The more I think about the top two picks in the CFL draft signing with NFL teams, the more I think the CFL clubs that drafted them will be all the better for it.
In case you missed it on Sunday, the No. 1 pick in this year's draft joined four of his classmates by signing a contract with an NFL team. That means a minimum of five players from the 2013 draft class in the CFL will be late joining their respective teams in Canada, if they join them at all this year.
So how is this a good thing? Well, two weeks ago I suggested that the Bombers draft the best player available to them, NFL contract or not, because of the long odds for any undrafted free agent to make an NFL roster. In addition, as a worst-case scenario, even if it took a player a year or two to wash out of the NFL, it would not hurt the CFL club, as freshman professionals in this league rarely make their presence felt early in their development.
These are the realities and probabilities of the undrafted life, but not necessarily "good" things if your draft pick migrates south.
After considerably more reflection now, however, I think the fact that the Bomber's first selection this year, who will be going to test the waters in Green Bay, is the best thing that could have happened to him and the team.
As much as the fans of the two leagues regularly debate about whether CFL players can compete with their NFL counterparts -- even though the requirements of the games are as different as the rules and fields -- there is no debate over the fact that the coaching these players will receive in their NFL tenures, be it a few months or a few years, will make them infinitely better. If you don't believe me, just ask Bombers head coach Tim Burke and defensive co-ordinator Casey Creehan, who openly and publicly admit they take off every off-season to visit an NFL team and bring back as much conceptual, schematic and coaching techniques as they can get their mitts on.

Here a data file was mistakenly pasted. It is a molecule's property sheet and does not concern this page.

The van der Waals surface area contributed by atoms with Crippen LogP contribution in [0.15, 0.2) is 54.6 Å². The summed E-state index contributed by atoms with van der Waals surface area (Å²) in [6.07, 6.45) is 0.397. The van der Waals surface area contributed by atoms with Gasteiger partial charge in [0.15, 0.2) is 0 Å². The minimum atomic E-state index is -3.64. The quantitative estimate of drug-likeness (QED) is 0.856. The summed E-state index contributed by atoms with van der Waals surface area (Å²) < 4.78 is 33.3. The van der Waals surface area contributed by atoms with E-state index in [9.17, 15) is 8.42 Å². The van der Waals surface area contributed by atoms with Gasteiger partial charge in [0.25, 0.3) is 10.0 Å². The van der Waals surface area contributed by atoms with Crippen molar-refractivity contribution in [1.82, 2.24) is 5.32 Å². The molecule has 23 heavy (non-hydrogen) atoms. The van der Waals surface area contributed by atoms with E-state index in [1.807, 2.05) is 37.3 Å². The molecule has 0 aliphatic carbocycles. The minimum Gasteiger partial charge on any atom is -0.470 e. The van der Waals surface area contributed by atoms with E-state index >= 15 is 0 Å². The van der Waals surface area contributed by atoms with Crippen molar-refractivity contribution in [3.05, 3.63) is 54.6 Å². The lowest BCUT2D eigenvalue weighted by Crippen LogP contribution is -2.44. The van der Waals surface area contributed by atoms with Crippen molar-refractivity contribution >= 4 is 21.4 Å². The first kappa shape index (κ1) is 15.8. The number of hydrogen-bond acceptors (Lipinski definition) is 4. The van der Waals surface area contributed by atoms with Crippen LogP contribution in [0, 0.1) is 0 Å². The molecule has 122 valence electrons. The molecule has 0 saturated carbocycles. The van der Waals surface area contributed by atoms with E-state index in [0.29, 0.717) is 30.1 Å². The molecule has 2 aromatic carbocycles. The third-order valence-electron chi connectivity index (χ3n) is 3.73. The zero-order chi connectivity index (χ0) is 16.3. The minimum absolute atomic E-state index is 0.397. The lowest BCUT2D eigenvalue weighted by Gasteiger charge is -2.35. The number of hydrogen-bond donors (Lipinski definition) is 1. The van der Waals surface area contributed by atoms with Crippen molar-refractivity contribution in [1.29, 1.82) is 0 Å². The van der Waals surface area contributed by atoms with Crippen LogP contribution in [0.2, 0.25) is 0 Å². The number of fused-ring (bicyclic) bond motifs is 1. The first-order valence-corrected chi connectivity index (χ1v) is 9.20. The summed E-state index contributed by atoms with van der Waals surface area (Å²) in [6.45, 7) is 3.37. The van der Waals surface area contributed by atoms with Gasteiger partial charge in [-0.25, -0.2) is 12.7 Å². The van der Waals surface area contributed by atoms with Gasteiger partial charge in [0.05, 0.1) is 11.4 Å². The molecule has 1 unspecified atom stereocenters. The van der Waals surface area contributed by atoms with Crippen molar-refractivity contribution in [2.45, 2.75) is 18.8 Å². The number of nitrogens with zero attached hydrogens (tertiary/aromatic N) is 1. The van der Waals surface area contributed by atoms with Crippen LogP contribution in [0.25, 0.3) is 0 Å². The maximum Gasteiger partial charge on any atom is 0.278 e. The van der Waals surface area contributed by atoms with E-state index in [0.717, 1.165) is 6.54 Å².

Without question, in my opinion, the very elite-level players in the NFL are in a class of their own. The freaks of nature, like the "Megatrons," the J.J. Watts, the Tom Bradys, do not have comparable equivalents in the CFL. But once you get past the real game-breakers and megastars down south, the talent gets remarkably close and the distinctions get blurred.
You can easily pen a column about how many players made it in the NFL that couldn't make it in the CFL, and vice versa, due to the different skill sets and physical tools required to specialize on either side of the border.
Yet the one point that is never debated or argued, or even brought up, is the coaching disparity between the two leagues.
If you think I'm taking a shot at CFL tutelage, I'm not. I learned many things, on and off the field, from some of my favourite coaches of all time, like Richard Harris and Greg Marshall in the CFL, among others. But in all honesty, I learned more about the essentials of defensive-line play from NFL coaches Earl Leggett and Mike Trgovac. The focus on fundamentals, the extensive time you spend being coached, the breakdown of the techniques and the operational tempo are experiences not often found north of the border.
In fact, one of the most effective coaching tools Creehan employs when he is a defensive-line coach is the tempo he adheres to in practice and the drills he has brought north of the border with him. Every minute of every time he coaches a unit is maximized with as much work and as many repetitions as possible.
A couple weeks ago, we discussed what long odds undrafted free agents must overcome to make the NFL and how when they eventually return their best football would still be in front of them. A further reality is that teams like the Tiger-Cats and Bombers will be returned players that have been coached by some of the best in the world in some of the most efficient and effective systems imaginable.
So let's hope they stick around for a little longer than just a training camp, because we will all be better off because of it.
Doug Brown, once a hard-hitting defensive lineman and frequently a hard-hitting columnist, appears Tuesdays and game days in the Free Press.